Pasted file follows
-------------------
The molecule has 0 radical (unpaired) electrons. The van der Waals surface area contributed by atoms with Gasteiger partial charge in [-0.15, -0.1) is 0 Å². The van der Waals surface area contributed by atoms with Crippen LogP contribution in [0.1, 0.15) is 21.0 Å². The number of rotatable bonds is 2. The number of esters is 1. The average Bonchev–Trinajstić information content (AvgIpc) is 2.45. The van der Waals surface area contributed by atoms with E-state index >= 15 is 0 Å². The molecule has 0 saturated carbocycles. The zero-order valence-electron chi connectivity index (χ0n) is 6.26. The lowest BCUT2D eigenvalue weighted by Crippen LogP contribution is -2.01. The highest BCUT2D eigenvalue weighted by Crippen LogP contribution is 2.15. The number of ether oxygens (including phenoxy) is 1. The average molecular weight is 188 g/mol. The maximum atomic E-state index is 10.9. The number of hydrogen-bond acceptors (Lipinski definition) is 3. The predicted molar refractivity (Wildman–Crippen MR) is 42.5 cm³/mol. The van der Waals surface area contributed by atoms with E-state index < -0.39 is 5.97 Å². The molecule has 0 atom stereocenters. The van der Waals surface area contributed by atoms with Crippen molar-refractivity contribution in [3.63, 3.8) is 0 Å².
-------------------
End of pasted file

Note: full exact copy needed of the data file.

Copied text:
The molecule has 0 radical (unpaired) electrons. The van der Waals surface area contributed by atoms with Gasteiger partial charge in [-0.15, -0.1) is 0 Å². The van der Waals surface area contributed by atoms with Crippen LogP contribution in [0.1, 0.15) is 21.0 Å². The number of rotatable bonds is 2. The number of esters is 1. The average Bonchev–Trinajstić information content (AvgIpc) is 2.45. The van der Waals surface area contributed by atoms with E-state index >= 15 is 0 Å². The molecule has 0 saturated carbocycles. The zero-order valence-electron chi connectivity index (χ0n) is 6.26. The lowest BCUT2D eigenvalue weighted by Crippen LogP contribution is -2.01. The highest BCUT2D eigenvalue weighted by Crippen LogP contribution is 2.15. The number of ether oxygens (including phenoxy) is 1. The average molecular weight is 188 g/mol. The maximum atomic E-state index is 10.9. The number of hydrogen-bond acceptors (Lipinski definition) is 3. The predicted molar refractivity (Wildman–Crippen MR) is 42.5 cm³/mol. The van der Waals surface area contributed by atoms with E-state index < -0.39 is 5.97 Å². The molecule has 0 atom stereocenters. The van der Waals surface area contributed by atoms with Crippen molar-refractivity contribution in [3.63, 3.8) is 0 Å².